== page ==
However, there are a couple of standardised parts of the blade to know about. The sidebars (sometimes known as rails) run the length of the fin and are what gives it its strength and rigidity, preventing it from slumping over. These rails give the blade its calculated bending profile.

Another feature to be aware of are winglets. Winglets help to reduce drag as the water is pushed over and along the blade.

Standard Paddle Blade

This is by far the most common and simplest blade there is. It uses only one material as the blade between the sidebars. This is the most cost effective blade type there is. It is usually a great fin type for snorkelers and beginner scuba divers.

Split Fin

Split fins are on the slightly more expensive spectrum, however they are known for maximum comfort and to be the most energy conserving fin type. They use the laws of nature and mimic the principles found in the wings of birds.

The theory is that high pressure is created on one side of the fin and low pressure on the other, which helps to push the diver through the water. The best thing about these fins is that they only require a small kick, to propel you through the water.

Hinge or Pivot Fins

Hinge or pivot fins are a combination of any type of blade as seen above, however what is different about them is the hinging joint found under the foot pocket. This hinging point changes the angle of the blade to maximise thrust whilst also reducing the amount of stress on the ankle. Some of these fins have special sidebars that allow the blade to bend and move to a maximum angle whilst others use a bungee and pivot system.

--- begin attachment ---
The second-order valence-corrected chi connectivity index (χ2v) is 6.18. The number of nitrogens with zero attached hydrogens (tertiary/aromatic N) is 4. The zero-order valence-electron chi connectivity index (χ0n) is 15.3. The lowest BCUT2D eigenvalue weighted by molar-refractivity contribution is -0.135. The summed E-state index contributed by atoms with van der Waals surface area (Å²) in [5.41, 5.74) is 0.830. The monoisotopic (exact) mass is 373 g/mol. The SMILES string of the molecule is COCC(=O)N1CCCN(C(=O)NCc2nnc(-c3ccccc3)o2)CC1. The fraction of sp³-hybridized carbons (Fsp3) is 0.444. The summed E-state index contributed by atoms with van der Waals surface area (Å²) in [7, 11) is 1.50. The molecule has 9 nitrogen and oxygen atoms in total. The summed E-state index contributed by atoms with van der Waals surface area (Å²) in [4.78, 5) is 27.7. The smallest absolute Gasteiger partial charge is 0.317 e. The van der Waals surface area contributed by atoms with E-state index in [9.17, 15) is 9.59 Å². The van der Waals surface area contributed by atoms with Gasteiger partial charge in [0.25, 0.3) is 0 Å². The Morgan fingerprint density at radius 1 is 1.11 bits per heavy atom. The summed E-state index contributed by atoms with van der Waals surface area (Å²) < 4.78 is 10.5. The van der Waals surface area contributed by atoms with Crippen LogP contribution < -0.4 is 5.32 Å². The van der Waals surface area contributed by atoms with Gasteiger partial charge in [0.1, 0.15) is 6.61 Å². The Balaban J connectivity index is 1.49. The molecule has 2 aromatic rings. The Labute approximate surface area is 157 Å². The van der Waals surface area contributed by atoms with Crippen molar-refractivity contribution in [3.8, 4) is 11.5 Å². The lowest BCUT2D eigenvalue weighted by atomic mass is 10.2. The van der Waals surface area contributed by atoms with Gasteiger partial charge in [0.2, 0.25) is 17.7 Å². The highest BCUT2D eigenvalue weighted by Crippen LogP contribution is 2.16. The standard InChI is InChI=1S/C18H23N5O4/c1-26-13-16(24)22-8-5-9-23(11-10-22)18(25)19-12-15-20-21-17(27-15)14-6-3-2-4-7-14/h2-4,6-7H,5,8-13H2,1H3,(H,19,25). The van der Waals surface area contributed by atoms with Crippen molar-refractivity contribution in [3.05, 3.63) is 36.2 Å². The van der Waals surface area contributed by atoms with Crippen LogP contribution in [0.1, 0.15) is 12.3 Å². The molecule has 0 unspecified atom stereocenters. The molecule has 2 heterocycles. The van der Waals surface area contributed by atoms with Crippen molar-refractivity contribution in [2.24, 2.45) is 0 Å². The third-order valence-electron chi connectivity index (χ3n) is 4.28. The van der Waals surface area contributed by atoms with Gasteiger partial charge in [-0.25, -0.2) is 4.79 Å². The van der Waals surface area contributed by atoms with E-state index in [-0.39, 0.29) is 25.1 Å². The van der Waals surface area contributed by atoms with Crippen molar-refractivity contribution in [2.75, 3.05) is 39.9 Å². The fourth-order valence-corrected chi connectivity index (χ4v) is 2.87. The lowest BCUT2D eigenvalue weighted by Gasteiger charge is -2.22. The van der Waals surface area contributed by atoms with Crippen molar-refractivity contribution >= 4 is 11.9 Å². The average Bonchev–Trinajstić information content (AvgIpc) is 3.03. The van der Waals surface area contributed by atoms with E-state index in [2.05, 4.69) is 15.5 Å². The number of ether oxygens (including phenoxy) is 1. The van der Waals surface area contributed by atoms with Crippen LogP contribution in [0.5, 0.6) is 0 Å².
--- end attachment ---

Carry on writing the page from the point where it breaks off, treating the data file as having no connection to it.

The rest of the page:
Channel Blade

The channel blade is similar to the paddle blade, however uses one or more types of material for the blade to increase flexibility and to create panels. These channels, allow the blade to change into a ‘U’ shape whilst you are kicking, therefore pushing the water down the blade. The panels are rigid and help the blade to keep its shape.

Other Features To Know About When Choosing Fins…

Blade Vents

Blade vents are quite a common feature. They are found just below the foot pocket. The Vent allows water to pass through the blade, reducing drag on the fin. Without it, you’ll just end up pushing water around without any real propulsion.

Vented Foot Pockets

Whilst diving/snorkelling/skindiving/freediving, the foot pockets of your fins tends to create a vacuum around your foot, which is absolutely great whilst you’re in the water, however when you need to remove the fins, this can be quite a tricky feat. If your find have perforated or vented foot pocks, this allows air and water to pass around the foot to prevent a vacuum from occurring.


  1. Michael Spencer

    Another element that should be compared is if the fins will float to the top of the water if they come off or dropped while putting on.

  2. Torben Lonne

    Hi Michael,

    Great point, we’ll add that in the future.